Album Review: ‘Shipbuilder’ by Drew Gibson


shipbuilder

by John Ellis

“Nobody knows anything.” William Goldman

As an Oscar winning screenwriter, Goldman, with the quote above, was talking about the mystery of cinema – what makes a movie a success? No one can legitimately say because, “nobody knows anything.” Elaborating further, Goldman added, “Not one person in the entire motion picture field knows for a certainty what’s going to work. Every time out it’s a guess and, if you’re lucky, an educated one.”

You would think that a highly feted screenwriter would know exactly what makes for a successful movie, but Goldman was far more honest than many of his peers hawking “how to be a Hollywood success” books. The writer of All the President’s Men, The Princess Bride, and other highly acclaimed films knew that his success was due as much to being in the right place at the right time as it was to his prodigious talent. In the end, there’s no accounting for why one artist reaches the level of broader cultural consciousness and another worthy artist does not.

Continue reading

Advertisements

Drew Gibson Live: Spinning Jenny and Iota

drew gibson live 3by John Ellis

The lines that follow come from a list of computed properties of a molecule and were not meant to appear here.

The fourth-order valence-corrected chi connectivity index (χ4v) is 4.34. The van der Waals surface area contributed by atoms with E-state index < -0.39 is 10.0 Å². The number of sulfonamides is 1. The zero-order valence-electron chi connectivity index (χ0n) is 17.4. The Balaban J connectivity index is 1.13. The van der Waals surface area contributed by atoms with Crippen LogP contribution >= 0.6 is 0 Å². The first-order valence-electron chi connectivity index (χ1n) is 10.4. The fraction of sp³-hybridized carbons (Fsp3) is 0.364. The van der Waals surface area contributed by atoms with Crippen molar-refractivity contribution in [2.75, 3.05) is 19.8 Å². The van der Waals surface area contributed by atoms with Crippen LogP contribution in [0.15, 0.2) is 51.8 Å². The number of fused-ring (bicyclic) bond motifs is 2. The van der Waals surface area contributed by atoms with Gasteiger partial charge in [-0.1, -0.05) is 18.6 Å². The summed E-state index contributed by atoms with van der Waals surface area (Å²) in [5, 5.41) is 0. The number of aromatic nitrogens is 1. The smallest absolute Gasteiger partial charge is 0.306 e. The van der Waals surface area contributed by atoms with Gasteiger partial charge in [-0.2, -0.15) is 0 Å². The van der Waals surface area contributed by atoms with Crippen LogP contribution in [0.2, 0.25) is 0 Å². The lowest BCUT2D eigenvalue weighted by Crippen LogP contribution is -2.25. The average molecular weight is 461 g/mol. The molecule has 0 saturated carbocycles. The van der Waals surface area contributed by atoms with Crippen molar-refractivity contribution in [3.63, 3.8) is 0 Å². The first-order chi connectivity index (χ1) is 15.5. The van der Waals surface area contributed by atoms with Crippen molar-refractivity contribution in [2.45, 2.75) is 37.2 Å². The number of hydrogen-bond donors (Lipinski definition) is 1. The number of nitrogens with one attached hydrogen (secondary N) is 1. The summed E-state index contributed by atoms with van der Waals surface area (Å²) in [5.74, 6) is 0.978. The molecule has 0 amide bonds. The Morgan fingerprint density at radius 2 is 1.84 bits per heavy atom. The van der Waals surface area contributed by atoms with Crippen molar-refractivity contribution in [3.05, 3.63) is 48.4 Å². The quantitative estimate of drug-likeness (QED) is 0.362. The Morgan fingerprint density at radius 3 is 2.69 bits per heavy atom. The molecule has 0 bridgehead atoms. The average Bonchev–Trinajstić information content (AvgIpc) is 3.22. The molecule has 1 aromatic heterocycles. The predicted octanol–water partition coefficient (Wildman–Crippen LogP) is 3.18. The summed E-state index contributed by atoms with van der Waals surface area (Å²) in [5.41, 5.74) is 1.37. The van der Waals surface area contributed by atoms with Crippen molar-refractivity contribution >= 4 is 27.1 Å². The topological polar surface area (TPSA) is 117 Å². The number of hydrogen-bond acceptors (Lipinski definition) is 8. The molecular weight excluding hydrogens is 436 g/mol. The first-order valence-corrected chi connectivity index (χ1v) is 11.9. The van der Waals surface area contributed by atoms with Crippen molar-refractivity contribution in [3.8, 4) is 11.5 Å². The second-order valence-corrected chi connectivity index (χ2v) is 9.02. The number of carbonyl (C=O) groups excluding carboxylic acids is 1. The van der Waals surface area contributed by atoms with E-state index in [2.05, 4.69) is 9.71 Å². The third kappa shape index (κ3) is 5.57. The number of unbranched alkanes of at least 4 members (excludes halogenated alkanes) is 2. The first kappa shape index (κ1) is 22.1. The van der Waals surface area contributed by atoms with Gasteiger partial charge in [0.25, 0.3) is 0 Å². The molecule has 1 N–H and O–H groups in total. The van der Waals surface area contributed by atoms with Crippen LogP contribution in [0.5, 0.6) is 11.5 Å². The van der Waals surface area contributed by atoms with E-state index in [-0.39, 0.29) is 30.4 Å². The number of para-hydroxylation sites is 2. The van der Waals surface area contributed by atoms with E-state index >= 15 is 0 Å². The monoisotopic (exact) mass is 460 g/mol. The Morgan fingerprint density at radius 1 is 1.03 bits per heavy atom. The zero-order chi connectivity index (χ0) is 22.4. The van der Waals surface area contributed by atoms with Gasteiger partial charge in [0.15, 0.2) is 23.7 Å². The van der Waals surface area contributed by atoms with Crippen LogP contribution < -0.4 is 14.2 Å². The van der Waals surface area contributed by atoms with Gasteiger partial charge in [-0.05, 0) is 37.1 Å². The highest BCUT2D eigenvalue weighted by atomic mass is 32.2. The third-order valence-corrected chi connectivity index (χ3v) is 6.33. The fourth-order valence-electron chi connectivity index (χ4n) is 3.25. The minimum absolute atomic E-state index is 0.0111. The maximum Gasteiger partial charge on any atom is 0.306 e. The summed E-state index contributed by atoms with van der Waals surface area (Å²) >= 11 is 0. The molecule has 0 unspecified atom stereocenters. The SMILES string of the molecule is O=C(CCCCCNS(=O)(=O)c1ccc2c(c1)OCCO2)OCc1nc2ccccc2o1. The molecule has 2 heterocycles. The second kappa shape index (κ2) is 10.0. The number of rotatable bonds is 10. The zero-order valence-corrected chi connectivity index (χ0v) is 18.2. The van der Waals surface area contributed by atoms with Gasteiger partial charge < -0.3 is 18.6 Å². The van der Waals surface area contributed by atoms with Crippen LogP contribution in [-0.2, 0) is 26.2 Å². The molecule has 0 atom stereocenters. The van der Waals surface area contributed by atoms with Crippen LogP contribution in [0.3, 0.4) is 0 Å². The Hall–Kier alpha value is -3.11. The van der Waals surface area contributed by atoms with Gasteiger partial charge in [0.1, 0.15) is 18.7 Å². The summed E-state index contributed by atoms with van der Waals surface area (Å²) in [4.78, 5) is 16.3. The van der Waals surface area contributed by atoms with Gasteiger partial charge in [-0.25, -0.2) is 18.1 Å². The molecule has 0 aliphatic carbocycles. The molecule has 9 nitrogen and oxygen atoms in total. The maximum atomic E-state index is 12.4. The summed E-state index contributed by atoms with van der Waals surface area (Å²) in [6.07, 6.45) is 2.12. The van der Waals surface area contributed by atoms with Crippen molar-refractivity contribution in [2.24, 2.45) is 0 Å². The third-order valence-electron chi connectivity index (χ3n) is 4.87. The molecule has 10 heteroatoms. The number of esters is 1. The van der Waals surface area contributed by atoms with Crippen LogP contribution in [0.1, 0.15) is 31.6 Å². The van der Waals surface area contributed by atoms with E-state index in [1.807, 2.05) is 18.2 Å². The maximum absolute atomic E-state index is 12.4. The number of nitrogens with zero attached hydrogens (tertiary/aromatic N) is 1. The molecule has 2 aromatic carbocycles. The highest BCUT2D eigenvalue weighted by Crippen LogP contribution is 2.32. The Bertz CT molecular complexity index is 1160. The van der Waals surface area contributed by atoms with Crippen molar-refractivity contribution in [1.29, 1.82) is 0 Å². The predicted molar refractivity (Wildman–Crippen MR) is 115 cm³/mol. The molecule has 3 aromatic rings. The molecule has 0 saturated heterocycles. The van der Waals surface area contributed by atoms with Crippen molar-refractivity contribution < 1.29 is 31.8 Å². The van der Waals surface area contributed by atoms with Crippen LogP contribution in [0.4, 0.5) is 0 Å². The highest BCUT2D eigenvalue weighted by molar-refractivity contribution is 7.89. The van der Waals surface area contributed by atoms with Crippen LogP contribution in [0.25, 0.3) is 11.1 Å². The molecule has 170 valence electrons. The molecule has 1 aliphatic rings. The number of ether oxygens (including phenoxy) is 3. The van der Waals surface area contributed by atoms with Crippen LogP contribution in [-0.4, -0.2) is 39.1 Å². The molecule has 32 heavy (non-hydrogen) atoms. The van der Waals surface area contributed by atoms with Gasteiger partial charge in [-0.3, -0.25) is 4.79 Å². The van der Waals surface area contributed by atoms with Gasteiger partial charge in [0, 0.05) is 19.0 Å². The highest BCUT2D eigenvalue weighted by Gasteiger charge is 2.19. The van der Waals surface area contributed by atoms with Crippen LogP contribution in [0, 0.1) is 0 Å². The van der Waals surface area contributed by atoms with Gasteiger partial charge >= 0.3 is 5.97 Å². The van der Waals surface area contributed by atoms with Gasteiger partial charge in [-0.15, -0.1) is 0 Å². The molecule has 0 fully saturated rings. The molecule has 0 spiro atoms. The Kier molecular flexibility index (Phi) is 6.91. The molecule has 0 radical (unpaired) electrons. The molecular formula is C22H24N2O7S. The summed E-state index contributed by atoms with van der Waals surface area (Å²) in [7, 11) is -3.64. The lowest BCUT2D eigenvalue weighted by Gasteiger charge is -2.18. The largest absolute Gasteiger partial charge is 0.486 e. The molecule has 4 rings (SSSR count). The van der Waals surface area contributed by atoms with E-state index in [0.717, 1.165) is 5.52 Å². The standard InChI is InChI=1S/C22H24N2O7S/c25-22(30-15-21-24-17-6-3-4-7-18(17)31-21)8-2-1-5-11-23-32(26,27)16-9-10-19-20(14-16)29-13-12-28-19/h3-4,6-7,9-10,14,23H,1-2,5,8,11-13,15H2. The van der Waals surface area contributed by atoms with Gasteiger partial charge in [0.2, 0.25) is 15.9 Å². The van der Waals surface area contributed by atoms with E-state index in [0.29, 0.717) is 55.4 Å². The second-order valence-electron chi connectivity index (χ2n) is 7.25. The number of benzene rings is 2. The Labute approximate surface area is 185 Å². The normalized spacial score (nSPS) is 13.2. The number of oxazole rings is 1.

When seeing indie musicians/bands in concert, there is the risk that the live experience will be disappointing. There are a variety of reasons for that. One reason is because many indie musicians lack stage presence, or they haven’t logged enough hours on stage to develop whatever stage presence they do possess. Another reason is because the producer they hired to record their album worked his or her magic and created the illusion that the musician is better than he or she actually is; the musicianship is lacking. I have had many concert experiences ruined by either or both of those reasons. Thankfully, every Drew Gibson concert that I’ve had the privilege of attending has been rewarding; and I’ve seen him in concert several times.

Continue reading

1532 by Drew Gibson

by John Ellis

Mother’s Day may dominate the battle of progenitor holidays, but I think that Fathers may very well have the unfortunate edge, albeit slight, in DREW(FINAL*).inddweighing heavily on the psyche of adult children – at least the psyche of adult children who are writers[1]. Classic works of literature like Fathers & Sons, The Brothers Karamazov, and even The Glass Menagerie, a play with an absent father, have motifs that are dominated by fathers. The creators of pop culture often rely on the father/child dynamic as platforms for plotlines, too. The tension between fathers and their children is played out on TV shows like Parenthood[2], Frasier, and the comedy That 70’s Show. There’s no mistake that many adult children often view their relationship with their father through a complicated lens of love and tension. 1532, the new album from DC based musician Drew Gibson, while no less complex than many of the tension filled portrayals of father/child relationship, is a beautiful testament to the positive influence that a loving father holds over his children.

Continue reading